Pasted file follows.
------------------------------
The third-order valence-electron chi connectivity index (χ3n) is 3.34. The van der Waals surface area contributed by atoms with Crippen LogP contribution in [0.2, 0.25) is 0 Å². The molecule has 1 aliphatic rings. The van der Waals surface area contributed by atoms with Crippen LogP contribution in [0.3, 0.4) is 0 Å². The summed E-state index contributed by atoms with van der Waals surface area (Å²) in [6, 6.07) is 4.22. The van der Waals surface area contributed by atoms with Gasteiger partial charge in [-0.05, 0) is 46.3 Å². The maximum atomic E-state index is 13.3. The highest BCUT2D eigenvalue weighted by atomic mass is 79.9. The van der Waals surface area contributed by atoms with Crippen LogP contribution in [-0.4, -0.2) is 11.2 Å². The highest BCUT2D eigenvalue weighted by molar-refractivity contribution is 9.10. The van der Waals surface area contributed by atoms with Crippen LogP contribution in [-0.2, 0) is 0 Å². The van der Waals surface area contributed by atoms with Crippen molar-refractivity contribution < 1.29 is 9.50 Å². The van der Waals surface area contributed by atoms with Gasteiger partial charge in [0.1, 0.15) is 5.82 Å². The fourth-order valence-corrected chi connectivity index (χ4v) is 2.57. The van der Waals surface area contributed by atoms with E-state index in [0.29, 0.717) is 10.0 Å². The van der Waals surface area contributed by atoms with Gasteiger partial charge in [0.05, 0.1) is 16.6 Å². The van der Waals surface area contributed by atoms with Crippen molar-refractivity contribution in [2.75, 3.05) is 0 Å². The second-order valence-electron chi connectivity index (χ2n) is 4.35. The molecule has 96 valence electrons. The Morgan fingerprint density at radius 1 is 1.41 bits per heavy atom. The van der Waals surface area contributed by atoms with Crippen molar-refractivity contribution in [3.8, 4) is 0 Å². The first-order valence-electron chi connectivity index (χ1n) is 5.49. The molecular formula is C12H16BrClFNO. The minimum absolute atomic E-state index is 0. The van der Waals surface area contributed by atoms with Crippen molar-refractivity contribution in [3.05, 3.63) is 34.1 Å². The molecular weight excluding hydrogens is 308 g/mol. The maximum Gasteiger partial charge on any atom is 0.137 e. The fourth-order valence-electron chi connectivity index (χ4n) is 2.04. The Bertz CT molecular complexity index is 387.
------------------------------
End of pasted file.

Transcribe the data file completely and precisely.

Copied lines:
The third-order valence-electron chi connectivity index (χ3n) is 3.34. The van der Waals surface area contributed by atoms with Crippen LogP contribution in [0.2, 0.25) is 0 Å². The molecule has 1 aliphatic rings. The van der Waals surface area contributed by atoms with Crippen LogP contribution in [0.3, 0.4) is 0 Å². The summed E-state index contributed by atoms with van der Waals surface area (Å²) in [6, 6.07) is 4.22. The van der Waals surface area contributed by atoms with Gasteiger partial charge in [-0.05, 0) is 46.3 Å². The maximum atomic E-state index is 13.3. The highest BCUT2D eigenvalue weighted by atomic mass is 79.9. The van der Waals surface area contributed by atoms with Crippen LogP contribution in [-0.4, -0.2) is 11.2 Å². The highest BCUT2D eigenvalue weighted by molar-refractivity contribution is 9.10. The van der Waals surface area contributed by atoms with Crippen LogP contribution in [-0.2, 0) is 0 Å². The van der Waals surface area contributed by atoms with Crippen molar-refractivity contribution < 1.29 is 9.50 Å². The van der Waals surface area contributed by atoms with Gasteiger partial charge in [0.1, 0.15) is 5.82 Å². The fourth-order valence-corrected chi connectivity index (χ4v) is 2.57. The van der Waals surface area contributed by atoms with E-state index in [0.29, 0.717) is 10.0 Å². The van der Waals surface area contributed by atoms with Gasteiger partial charge in [0.05, 0.1) is 16.6 Å². The van der Waals surface area contributed by atoms with Crippen molar-refractivity contribution in [2.75, 3.05) is 0 Å². The second-order valence-electron chi connectivity index (χ2n) is 4.35. The molecule has 96 valence electrons. The Morgan fingerprint density at radius 1 is 1.41 bits per heavy atom. The van der Waals surface area contributed by atoms with Crippen molar-refractivity contribution in [3.8, 4) is 0 Å². The first-order valence-electron chi connectivity index (χ1n) is 5.49. The molecular formula is C12H16BrClFNO. The minimum absolute atomic E-state index is 0. The van der Waals surface area contributed by atoms with Crippen molar-refractivity contribution in [3.05, 3.63) is 34.1 Å². The molecular weight excluding hydrogens is 308 g/mol. The maximum Gasteiger partial charge on any atom is 0.137 e. The fourth-order valence-electron chi connectivity index (χ4n) is 2.04. The Bertz CT molecular complexity index is 387.